Scientists Created Biocompatible Microrobots — And The Singularity Is Getting Closer

It sounds like a story from the future, but it's happening now.

Engineers at Columbia University have successfully designed biocompatible microdevices that are small enough to be safely implanted into the human body. 

Using biocompatible material known as hydrogels, which scientists have been studying for a long time, a team lead by biomedical engineering professor Sam Sia figured out a way to stack the soft material to give it three-dimensional moving parts. As a result, the microdevices (or microrobots, as science journalists are calling them) they create with the hydrogels can have "manifolds, valves, pumps, rotors and delivery of payloads." The resulting research was published this month in the Science Robotics journal.

It's a significant breakthrough that could revolutionize the way medical teams deliver drugs and treatment to the body. In fact, with the help of the microdevices' payload delivery mechanism, the team treated osteosarcoma — a bone cancer — in mice using the drug doxorubicin. Over the span of 10 days, according to the study, the researchers triggered releases of the drug, which in turn "showed high treatment efficacy and low toxicity, at 1/10 of the standard systemic chemotherapy dose." Talk about progress.

"We are still at the early stages of a commercialization pathway, but novel manufacturing platforms are a necessary first step in terms of opening up a world of implantable technologies not possible before," Sia told A Plus via email. "Our device was a few millimeters in total size, with individual components down to tens to hundreds of micrometers."

The devices Sia's team experimented with are also distinguishable in that they can be controlled remotely, and don't require a toxic battery supply. That toxicity in batteries has prevented most currently available micro-devices from being as popular or safe to use. Their idea for controlling the device was a novel one that worked out well.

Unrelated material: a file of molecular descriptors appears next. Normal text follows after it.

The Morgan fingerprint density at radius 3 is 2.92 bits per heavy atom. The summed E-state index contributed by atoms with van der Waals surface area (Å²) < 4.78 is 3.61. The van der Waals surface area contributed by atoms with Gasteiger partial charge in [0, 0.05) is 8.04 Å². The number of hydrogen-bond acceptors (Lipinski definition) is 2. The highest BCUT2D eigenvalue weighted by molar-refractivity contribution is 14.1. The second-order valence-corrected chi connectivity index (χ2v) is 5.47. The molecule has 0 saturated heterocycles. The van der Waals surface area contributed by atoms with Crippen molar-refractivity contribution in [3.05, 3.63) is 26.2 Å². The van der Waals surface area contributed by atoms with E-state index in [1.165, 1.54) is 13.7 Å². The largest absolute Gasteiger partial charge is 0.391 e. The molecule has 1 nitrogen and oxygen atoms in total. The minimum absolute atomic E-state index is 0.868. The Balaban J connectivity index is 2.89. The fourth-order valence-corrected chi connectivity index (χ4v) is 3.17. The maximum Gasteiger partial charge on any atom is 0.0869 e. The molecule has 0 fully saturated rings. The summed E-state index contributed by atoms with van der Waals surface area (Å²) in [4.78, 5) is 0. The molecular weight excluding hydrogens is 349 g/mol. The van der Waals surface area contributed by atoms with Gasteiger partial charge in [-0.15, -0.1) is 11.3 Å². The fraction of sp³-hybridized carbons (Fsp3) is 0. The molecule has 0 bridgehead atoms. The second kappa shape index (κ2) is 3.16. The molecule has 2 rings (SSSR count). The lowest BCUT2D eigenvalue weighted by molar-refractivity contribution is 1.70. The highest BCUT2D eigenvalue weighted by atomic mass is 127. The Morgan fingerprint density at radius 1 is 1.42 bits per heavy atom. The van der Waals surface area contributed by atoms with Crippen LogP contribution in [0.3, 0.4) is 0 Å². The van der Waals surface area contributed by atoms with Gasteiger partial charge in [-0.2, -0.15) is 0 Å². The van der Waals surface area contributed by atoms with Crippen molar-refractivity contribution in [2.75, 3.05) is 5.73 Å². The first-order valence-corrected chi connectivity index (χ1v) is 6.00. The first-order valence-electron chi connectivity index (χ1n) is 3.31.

"We control the functions of the microdevice by triggering movements of small components magnetically after implantation," Sia said. "We have also demonstrated ultrasound in another study.  This way, parts in the device can be moved precisely without an on-board power supply, which can otherwise place a big constraint on the size and complexity of the device."


Development of these microdevices is eerily reminiscent of many of the predictions of Ray Kurzweil, who Bill Gates once described as "the best person I know at predicting the future of artificial intelligence." Kurzweil is director of artificial intelligence at Google and well-known for his big ideas.

In his book The Singularity Is Near, Kurzweil imagines a world where technology and biology are nearly indistinguishable; where most humans are equipped with nano-sized technology that is controlling bodily functions or — as this research proposed — delivering drugs to the system.

As far as we can tell, this latest development certainly brings us one step closer to the future. 

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Cover photo: Shutterstock / nimon.


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